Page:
NextWave and the FCC finally settle their dispute over wireless spectrum.
NextWave Telecom Inc. and the Federal Communications Commission have finally settled an eight-year battle over highly contested and valuable wireless spectrum.
Under the terms of the resolution, NextWave will return some of its licenses to the FCC, which can then auction them to other wireless carriers.
In January 2003, the U.S. Supreme Court ruled against the FCC,
saying NextWave rightfully held the spectrum despite having defaulted on payments to the government. But because of complicated license transfer rules, NextWave was unable to use its licenses freely until it reached last weeks agreement with the FCC.
"We can finally end the liigation and begin the innovation," said FCC Chairman Michael Powell, in Washington, in a statement. "This landmark agreement takes valuable spectrum resources out of the courts and will put it in the hands of consumers." NextWave will return 155 10MHz spectrum licenses in 60 commercial markets, said officials at the Greenwich, Conn., company.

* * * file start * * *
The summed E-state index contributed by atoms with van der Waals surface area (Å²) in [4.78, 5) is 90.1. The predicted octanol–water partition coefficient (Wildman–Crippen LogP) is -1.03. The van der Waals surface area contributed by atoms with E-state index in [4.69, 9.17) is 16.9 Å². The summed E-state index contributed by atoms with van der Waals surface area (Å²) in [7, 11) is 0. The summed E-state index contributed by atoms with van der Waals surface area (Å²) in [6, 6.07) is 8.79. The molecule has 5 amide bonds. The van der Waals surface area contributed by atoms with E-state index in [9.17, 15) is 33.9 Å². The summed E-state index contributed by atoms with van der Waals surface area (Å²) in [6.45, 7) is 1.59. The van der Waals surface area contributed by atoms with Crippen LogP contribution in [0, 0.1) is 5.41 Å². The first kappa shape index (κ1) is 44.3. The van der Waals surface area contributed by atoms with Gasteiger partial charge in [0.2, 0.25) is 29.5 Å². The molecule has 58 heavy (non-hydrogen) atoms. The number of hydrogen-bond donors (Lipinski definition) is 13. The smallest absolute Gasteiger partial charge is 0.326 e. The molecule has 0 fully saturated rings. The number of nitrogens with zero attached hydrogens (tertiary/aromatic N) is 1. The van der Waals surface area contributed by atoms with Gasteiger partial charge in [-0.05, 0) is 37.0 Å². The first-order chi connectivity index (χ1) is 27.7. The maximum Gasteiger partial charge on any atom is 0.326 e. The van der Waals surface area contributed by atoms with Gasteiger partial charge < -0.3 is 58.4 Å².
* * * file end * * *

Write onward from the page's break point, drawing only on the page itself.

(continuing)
The company will retain 30 10MHz licenses in 25 markets. These markets include some of the most lucrative markets in the country, including the Mid-Atlantic region. The FCC will retain $714 million that it received this month in connection with the sale of some license rights to Cingular Wireless, as well as $504 million that NextWave has paid since 1996, when the spectrum saga began.
Carriers have yet to announce formal plans to bid for the newly available spectrum but remain generally positive about any opportunity to buy.
"We love to see whats in store windows available for purchase," said Jeffrey Nelson, a spokesman for Verizon Wireless in Bedminster, N.J., which bid several billion dollars in the thwarted 2001 auction. "Were always looking," he said.
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